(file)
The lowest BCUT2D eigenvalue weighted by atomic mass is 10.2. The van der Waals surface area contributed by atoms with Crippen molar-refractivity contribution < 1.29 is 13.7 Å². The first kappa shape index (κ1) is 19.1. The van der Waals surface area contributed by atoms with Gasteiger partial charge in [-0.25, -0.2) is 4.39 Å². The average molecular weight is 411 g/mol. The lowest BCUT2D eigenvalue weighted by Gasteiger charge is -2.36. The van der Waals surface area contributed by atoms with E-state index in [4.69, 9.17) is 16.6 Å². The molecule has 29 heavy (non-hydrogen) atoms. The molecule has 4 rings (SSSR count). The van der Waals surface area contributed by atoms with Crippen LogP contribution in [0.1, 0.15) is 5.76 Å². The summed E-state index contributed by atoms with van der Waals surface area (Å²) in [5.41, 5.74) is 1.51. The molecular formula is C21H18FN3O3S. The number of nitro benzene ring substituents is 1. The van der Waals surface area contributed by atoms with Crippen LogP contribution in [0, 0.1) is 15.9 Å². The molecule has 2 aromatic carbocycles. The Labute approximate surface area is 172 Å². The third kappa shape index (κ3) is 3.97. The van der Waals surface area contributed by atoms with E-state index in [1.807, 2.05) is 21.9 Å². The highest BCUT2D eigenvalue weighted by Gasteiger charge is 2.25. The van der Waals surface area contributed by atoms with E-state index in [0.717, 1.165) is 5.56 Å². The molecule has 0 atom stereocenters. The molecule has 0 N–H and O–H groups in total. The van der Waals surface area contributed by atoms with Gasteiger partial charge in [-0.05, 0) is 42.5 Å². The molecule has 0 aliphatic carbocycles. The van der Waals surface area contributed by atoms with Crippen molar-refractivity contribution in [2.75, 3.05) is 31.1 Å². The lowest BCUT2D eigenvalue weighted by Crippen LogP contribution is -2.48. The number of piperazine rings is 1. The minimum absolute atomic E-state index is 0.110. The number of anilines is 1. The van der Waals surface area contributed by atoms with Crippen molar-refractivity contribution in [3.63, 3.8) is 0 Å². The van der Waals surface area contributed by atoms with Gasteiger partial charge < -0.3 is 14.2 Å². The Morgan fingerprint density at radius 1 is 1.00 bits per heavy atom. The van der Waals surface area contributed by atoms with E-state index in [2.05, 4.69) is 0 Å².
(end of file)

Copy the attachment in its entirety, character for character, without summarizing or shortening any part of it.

The lowest BCUT2D eigenvalue weighted by atomic mass is 10.2. The van der Waals surface area contributed by atoms with Crippen molar-refractivity contribution < 1.29 is 13.7 Å². The first kappa shape index (κ1) is 19.1. The van der Waals surface area contributed by atoms with Gasteiger partial charge in [-0.25, -0.2) is 4.39 Å². The average molecular weight is 411 g/mol. The lowest BCUT2D eigenvalue weighted by Gasteiger charge is -2.36. The van der Waals surface area contributed by atoms with E-state index in [4.69, 9.17) is 16.6 Å². The molecule has 29 heavy (non-hydrogen) atoms. The molecule has 4 rings (SSSR count). The van der Waals surface area contributed by atoms with Crippen LogP contribution in [0.1, 0.15) is 5.76 Å². The summed E-state index contributed by atoms with van der Waals surface area (Å²) in [5.41, 5.74) is 1.51. The molecular formula is C21H18FN3O3S. The number of nitro benzene ring substituents is 1. The van der Waals surface area contributed by atoms with Crippen LogP contribution in [0, 0.1) is 15.9 Å². The molecule has 2 aromatic carbocycles. The Labute approximate surface area is 172 Å². The third kappa shape index (κ3) is 3.97. The van der Waals surface area contributed by atoms with E-state index in [1.807, 2.05) is 21.9 Å². The highest BCUT2D eigenvalue weighted by Gasteiger charge is 2.25. The van der Waals surface area contributed by atoms with E-state index in [0.717, 1.165) is 5.56 Å². The molecule has 0 atom stereocenters. The molecule has 0 N–H and O–H groups in total. The van der Waals surface area contributed by atoms with Gasteiger partial charge in [-0.05, 0) is 42.5 Å². The molecule has 0 aliphatic carbocycles. The van der Waals surface area contributed by atoms with Crippen molar-refractivity contribution in [2.75, 3.05) is 31.1 Å². The lowest BCUT2D eigenvalue weighted by Crippen LogP contribution is -2.48. The number of piperazine rings is 1. The minimum absolute atomic E-state index is 0.110. The number of anilines is 1. The van der Waals surface area contributed by atoms with Crippen molar-refractivity contribution in [3.63, 3.8) is 0 Å². The van der Waals surface area contributed by atoms with Gasteiger partial charge < -0.3 is 14.2 Å². The Morgan fingerprint density at radius 1 is 1.00 bits per heavy atom. The van der Waals surface area contributed by atoms with E-state index in [2.05, 4.69) is 0 Å².